Why exercise is not an effective way to burn calories
The effectiveness of exercise
Exercise is going to give you both mental and physical health benefits. It allows for lots of freshly oxygenated blood flowing through the body, good muscle tone, and good muscle mass. Moreover, it helps generate hormones or neurotransmitters that make you feel good.
The body adapts really quickly to exercise. Particularly with high-intensity exercise, it gets used to the intensity and the volume of exercise quite quickly, so the body burns fewer and fewer calories the more you repeat that session.
A 2016 study found that activity is inversely related to energy expenditure. In other words, as the intensity of the activity goes up, the energy expenditure can come down because the body gets more efficient in doing that particular form of exercise.
You can’t out-train a bad diet. It’s very, very difficult to train or burn enough calories to make up for a really bad diet.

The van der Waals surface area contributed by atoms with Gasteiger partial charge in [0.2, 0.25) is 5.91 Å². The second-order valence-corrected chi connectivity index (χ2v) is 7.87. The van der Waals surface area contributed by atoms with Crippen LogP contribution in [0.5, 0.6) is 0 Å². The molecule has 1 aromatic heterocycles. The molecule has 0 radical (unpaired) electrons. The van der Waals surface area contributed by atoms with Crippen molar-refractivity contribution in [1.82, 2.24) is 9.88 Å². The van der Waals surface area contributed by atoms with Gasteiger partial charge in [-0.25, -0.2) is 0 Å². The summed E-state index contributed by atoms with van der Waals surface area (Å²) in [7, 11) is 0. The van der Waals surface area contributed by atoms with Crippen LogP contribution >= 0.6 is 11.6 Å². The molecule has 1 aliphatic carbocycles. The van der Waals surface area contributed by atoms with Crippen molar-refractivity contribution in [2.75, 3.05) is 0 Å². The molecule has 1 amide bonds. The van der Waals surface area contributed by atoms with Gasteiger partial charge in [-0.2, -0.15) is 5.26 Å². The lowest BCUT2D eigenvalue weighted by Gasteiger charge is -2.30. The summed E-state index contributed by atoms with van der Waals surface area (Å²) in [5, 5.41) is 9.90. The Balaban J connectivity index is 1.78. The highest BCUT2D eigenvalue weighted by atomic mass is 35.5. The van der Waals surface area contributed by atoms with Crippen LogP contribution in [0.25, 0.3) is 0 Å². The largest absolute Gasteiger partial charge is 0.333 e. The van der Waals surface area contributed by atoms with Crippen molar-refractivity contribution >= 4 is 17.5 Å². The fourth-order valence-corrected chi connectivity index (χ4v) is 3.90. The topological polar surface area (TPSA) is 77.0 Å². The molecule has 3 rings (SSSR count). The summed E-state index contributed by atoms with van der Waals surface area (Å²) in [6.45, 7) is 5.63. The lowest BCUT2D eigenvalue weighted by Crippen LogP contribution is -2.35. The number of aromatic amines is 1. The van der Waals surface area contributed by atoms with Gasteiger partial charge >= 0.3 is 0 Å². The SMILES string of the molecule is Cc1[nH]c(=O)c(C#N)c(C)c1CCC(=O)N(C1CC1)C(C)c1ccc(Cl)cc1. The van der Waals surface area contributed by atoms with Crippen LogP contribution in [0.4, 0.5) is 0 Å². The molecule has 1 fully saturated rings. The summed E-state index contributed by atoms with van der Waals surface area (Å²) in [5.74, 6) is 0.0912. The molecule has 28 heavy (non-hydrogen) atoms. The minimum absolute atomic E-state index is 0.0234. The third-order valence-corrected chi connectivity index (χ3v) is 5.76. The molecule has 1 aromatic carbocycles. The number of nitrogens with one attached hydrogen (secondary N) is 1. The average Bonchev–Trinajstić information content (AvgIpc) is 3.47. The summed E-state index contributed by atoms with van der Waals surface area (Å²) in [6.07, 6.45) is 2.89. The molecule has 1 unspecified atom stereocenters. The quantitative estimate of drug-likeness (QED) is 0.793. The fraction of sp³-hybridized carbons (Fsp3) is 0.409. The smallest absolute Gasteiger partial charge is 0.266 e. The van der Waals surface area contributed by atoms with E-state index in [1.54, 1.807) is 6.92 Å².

Calories burned through exercise are probably much less than you think.
Studies have found that people eat more post-exercise. It’s a common pitfall that people tend to fall into.
Exercise is most effective when it’s blended with movement.
Don’t go to the lengths of calorie-counting but open up your awareness to what you’re consuming.
Focus on having a clean, balanced diet.
Be careful of the calories and the sugar in energy drinks.
Blend exercise with movement. Maybe you can even hack some exercise into your daily movement.
Try to mimic ancestral movement
“There are lots and lots of reasons why exercise is a really good thing to do. But as a source of calorie burn, it’s not. It’s not an effective way to burn calories.”
“Exercise really works well when you blend it with movement. Rather than just doing a one-hour session, maybe in the morning or lunchtime or in the evening, and then being relatively sedentary throughout the rest of the day, blend exercise with movement.”
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